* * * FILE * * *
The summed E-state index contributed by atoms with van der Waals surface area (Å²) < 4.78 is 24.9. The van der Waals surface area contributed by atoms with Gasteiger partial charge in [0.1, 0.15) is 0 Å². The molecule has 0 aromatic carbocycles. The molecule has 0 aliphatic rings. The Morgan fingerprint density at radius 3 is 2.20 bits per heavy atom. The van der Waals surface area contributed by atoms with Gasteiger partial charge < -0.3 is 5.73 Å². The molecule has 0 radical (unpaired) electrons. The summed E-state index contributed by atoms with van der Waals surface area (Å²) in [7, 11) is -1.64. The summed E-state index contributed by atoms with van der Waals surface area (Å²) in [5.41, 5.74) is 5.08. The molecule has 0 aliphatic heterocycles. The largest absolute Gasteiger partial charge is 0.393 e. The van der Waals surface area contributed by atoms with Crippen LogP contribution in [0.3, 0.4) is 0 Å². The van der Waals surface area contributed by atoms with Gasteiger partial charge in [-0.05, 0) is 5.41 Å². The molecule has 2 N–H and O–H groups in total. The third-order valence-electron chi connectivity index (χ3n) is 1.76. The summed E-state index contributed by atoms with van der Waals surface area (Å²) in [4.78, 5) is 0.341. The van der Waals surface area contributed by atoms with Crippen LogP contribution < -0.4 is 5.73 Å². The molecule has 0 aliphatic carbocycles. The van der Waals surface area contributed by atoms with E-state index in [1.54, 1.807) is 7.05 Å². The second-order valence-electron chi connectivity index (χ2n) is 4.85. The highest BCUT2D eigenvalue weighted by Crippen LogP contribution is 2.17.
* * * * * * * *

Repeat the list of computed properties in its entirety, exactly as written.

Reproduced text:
The summed E-state index contributed by atoms with van der Waals surface area (Å²) < 4.78 is 24.9. The van der Waals surface area contributed by atoms with Gasteiger partial charge in [0.1, 0.15) is 0 Å². The molecule has 0 aromatic carbocycles. The molecule has 0 aliphatic rings. The Morgan fingerprint density at radius 3 is 2.20 bits per heavy atom. The van der Waals surface area contributed by atoms with Gasteiger partial charge < -0.3 is 5.73 Å². The molecule has 0 radical (unpaired) electrons. The summed E-state index contributed by atoms with van der Waals surface area (Å²) in [7, 11) is -1.64. The summed E-state index contributed by atoms with van der Waals surface area (Å²) in [5.41, 5.74) is 5.08. The molecule has 0 aliphatic heterocycles. The largest absolute Gasteiger partial charge is 0.393 e. The van der Waals surface area contributed by atoms with Crippen LogP contribution in [0.3, 0.4) is 0 Å². The van der Waals surface area contributed by atoms with Gasteiger partial charge in [-0.05, 0) is 5.41 Å². The molecule has 2 N–H and O–H groups in total. The third-order valence-electron chi connectivity index (χ3n) is 1.76. The summed E-state index contributed by atoms with van der Waals surface area (Å²) in [4.78, 5) is 0.341. The van der Waals surface area contributed by atoms with Crippen LogP contribution < -0.4 is 5.73 Å². The molecule has 0 aliphatic carbocycles. The van der Waals surface area contributed by atoms with E-state index in [1.54, 1.807) is 7.05 Å². The second-order valence-electron chi connectivity index (χ2n) is 4.85. The highest BCUT2D eigenvalue weighted by Crippen LogP contribution is 2.17.